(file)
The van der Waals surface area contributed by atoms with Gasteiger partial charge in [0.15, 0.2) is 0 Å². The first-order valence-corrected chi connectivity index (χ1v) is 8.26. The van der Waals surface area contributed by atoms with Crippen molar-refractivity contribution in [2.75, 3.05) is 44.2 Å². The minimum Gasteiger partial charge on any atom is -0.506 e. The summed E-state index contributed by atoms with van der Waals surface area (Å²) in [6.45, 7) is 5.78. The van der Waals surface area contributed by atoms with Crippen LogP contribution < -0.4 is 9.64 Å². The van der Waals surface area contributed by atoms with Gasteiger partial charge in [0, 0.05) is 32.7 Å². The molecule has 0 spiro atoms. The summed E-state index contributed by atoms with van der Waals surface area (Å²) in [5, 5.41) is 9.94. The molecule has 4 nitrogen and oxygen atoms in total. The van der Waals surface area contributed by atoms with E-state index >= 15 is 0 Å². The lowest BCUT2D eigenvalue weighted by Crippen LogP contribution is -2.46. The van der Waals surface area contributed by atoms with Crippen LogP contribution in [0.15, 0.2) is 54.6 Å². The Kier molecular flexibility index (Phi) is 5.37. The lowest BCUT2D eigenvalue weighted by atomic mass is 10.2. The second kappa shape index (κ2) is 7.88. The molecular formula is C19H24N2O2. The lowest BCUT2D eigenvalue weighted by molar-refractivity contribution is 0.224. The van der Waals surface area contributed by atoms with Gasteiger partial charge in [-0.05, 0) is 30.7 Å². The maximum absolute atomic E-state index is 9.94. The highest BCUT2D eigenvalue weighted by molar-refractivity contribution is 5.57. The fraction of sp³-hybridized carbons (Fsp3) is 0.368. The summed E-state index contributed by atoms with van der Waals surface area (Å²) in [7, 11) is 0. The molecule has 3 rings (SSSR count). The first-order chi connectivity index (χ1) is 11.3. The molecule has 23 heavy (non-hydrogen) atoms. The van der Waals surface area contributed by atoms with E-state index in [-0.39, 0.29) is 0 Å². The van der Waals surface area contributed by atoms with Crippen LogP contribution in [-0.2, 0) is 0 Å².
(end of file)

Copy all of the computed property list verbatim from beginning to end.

The van der Waals surface area contributed by atoms with Gasteiger partial charge in [0.15, 0.2) is 0 Å². The first-order valence-corrected chi connectivity index (χ1v) is 8.26. The van der Waals surface area contributed by atoms with Crippen molar-refractivity contribution in [2.75, 3.05) is 44.2 Å². The minimum Gasteiger partial charge on any atom is -0.506 e. The summed E-state index contributed by atoms with van der Waals surface area (Å²) in [6.45, 7) is 5.78. The van der Waals surface area contributed by atoms with Crippen LogP contribution < -0.4 is 9.64 Å². The van der Waals surface area contributed by atoms with Gasteiger partial charge in [0, 0.05) is 32.7 Å². The molecule has 0 spiro atoms. The summed E-state index contributed by atoms with van der Waals surface area (Å²) in [5, 5.41) is 9.94. The molecule has 4 nitrogen and oxygen atoms in total. The van der Waals surface area contributed by atoms with E-state index >= 15 is 0 Å². The lowest BCUT2D eigenvalue weighted by Crippen LogP contribution is -2.46. The van der Waals surface area contributed by atoms with Crippen LogP contribution in [0.15, 0.2) is 54.6 Å². The Kier molecular flexibility index (Phi) is 5.37. The lowest BCUT2D eigenvalue weighted by atomic mass is 10.2. The second kappa shape index (κ2) is 7.88. The molecular formula is C19H24N2O2. The lowest BCUT2D eigenvalue weighted by molar-refractivity contribution is 0.224. The van der Waals surface area contributed by atoms with Gasteiger partial charge in [-0.05, 0) is 30.7 Å². The maximum absolute atomic E-state index is 9.94. The highest BCUT2D eigenvalue weighted by molar-refractivity contribution is 5.57. The fraction of sp³-hybridized carbons (Fsp3) is 0.368. The summed E-state index contributed by atoms with van der Waals surface area (Å²) in [7, 11) is 0. The molecule has 3 rings (SSSR count). The first-order chi connectivity index (χ1) is 11.3. The molecule has 23 heavy (non-hydrogen) atoms. The van der Waals surface area contributed by atoms with E-state index in [-0.39, 0.29) is 0 Å². The van der Waals surface area contributed by atoms with Crippen LogP contribution in [-0.2, 0) is 0 Å².